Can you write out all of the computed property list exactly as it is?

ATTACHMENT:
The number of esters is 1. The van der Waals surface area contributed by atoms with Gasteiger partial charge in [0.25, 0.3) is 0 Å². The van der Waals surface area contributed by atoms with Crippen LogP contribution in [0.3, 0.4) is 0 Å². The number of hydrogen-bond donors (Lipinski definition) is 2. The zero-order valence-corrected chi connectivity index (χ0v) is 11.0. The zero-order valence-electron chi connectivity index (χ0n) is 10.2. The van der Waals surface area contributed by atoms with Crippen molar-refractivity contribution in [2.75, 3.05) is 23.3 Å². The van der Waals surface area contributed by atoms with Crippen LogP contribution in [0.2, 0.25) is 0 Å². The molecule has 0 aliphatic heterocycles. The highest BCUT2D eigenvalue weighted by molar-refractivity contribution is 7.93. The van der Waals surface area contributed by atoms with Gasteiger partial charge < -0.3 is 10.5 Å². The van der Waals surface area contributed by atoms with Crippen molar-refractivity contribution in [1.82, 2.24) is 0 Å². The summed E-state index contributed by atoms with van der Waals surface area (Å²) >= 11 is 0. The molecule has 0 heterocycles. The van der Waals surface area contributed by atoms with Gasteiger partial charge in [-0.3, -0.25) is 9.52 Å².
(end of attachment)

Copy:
The number of esters is 1. The van der Waals surface area contributed by atoms with Gasteiger partial charge in [0.25, 0.3) is 0 Å². The van der Waals surface area contributed by atoms with Crippen LogP contribution in [0.3, 0.4) is 0 Å². The number of hydrogen-bond donors (Lipinski definition) is 2. The zero-order valence-corrected chi connectivity index (χ0v) is 11.0. The zero-order valence-electron chi connectivity index (χ0n) is 10.2. The van der Waals surface area contributed by atoms with Crippen molar-refractivity contribution in [2.75, 3.05) is 23.3 Å². The van der Waals surface area contributed by atoms with Crippen LogP contribution in [0.2, 0.25) is 0 Å². The molecule has 0 aliphatic heterocycles. The highest BCUT2D eigenvalue weighted by molar-refractivity contribution is 7.93. The van der Waals surface area contributed by atoms with Gasteiger partial charge < -0.3 is 10.5 Å². The van der Waals surface area contributed by atoms with Crippen molar-refractivity contribution in [1.82, 2.24) is 0 Å². The summed E-state index contributed by atoms with van der Waals surface area (Å²) >= 11 is 0. The molecule has 0 heterocycles. The van der Waals surface area contributed by atoms with Gasteiger partial charge in [-0.3, -0.25) is 9.52 Å².